One step at a time

Debbie Reynolds had never taken a dance class before she got the lead role in Singin’ in the Rain. When she landed the role, she had three months before they started shooting the movie.

Three months from nothing to this…

It’s amazing. But it’s not magic.

During the three months between being cast and the movie starting production, Reynolds rehearsed. She danced so much that her feet bled. Hours and hours and hours of in front of a mirror getting every movement just right.

When we see someone do something amazing, it’s easy to throw up our hands and say, “I can never do that!”

I used to believe I couldn’t dance. Then I went to college on a choir scholarship. It was a junior college and part of the choir program was a small show choir with about ten to twelve people. The choir director asked me to try out of the show choir, and I threw the audition.

When I got the call from the choir director telling me I hadn’t made the cut, he said, “It’s not a problem. You can keep your full scholarship by being the sound tech for the show choir.” My job was to sit in a chair and watch for cues to start and stop the music as they rehearsed their dance moves.

A few people were incredible and picked up the steps without any effort, while everyone else struggled. Over the course of a few weeks of rehearsal the people who struggled at first improved and eventually the entire show came together.

It wasn’t perfect, but it was leaps and bounds better than where the group started.

The next semester one of the guys in choir quit a few weeks before our first show. I’d been sitting in my chair watching everyone learn, and the choreographer looked at me and said, “Help me Shane Rice, you’re our only hope.”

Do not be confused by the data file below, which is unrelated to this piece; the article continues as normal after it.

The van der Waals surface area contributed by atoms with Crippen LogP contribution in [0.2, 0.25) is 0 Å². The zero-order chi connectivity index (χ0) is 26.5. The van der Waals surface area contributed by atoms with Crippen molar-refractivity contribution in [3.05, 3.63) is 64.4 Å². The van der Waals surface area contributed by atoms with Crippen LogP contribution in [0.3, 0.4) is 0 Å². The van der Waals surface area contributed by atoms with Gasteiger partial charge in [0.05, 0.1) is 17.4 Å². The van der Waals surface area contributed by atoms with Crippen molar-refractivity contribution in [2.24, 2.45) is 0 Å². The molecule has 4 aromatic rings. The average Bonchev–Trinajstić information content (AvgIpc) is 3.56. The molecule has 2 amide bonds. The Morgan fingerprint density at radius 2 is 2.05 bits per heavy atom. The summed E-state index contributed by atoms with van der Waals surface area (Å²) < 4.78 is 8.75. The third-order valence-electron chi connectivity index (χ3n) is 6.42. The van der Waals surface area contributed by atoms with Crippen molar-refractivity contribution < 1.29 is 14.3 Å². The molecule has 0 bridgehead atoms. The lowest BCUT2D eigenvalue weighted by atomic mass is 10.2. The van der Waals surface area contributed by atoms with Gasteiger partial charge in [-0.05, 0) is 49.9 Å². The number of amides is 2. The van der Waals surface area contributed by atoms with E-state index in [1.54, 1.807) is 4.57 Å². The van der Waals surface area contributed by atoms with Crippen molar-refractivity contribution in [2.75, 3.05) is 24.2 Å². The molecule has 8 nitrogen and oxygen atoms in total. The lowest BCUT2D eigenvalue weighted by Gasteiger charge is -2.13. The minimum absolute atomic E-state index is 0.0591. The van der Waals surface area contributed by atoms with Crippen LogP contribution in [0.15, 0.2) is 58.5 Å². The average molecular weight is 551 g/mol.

Ok, no she didn’t quote Princess Leia, but she did ask me if I could take over for the guy who left.

Man, I was super nervous. I wasn’t a dancer. Then over the next three weeks, I spent all my free time in front of a mirror with the choir, and suddenly I was dancing.

It wasn’t magic. I started by learning the show in small parts with a super slow count. Once I had the small parts down, then it was time to string together those small steps into more complicated steps. The count was still slow, but once everything got chained together we slowly started speeding up. Then we added in the singing.

I was never perfect, but I was part of the show, and it was a blast.

Dancing might not be the thing you want to learn. If you want to do something amazing, it won’t be easy. You have to start with the little things. Learn those first steps, then put them together to the next steps, and then on to the next.

Maybe you’re like me, ready to run full speed to the end result without the hours of work to get to full speed. Take you more time. Start today and grow the skills you need to reach the next step.

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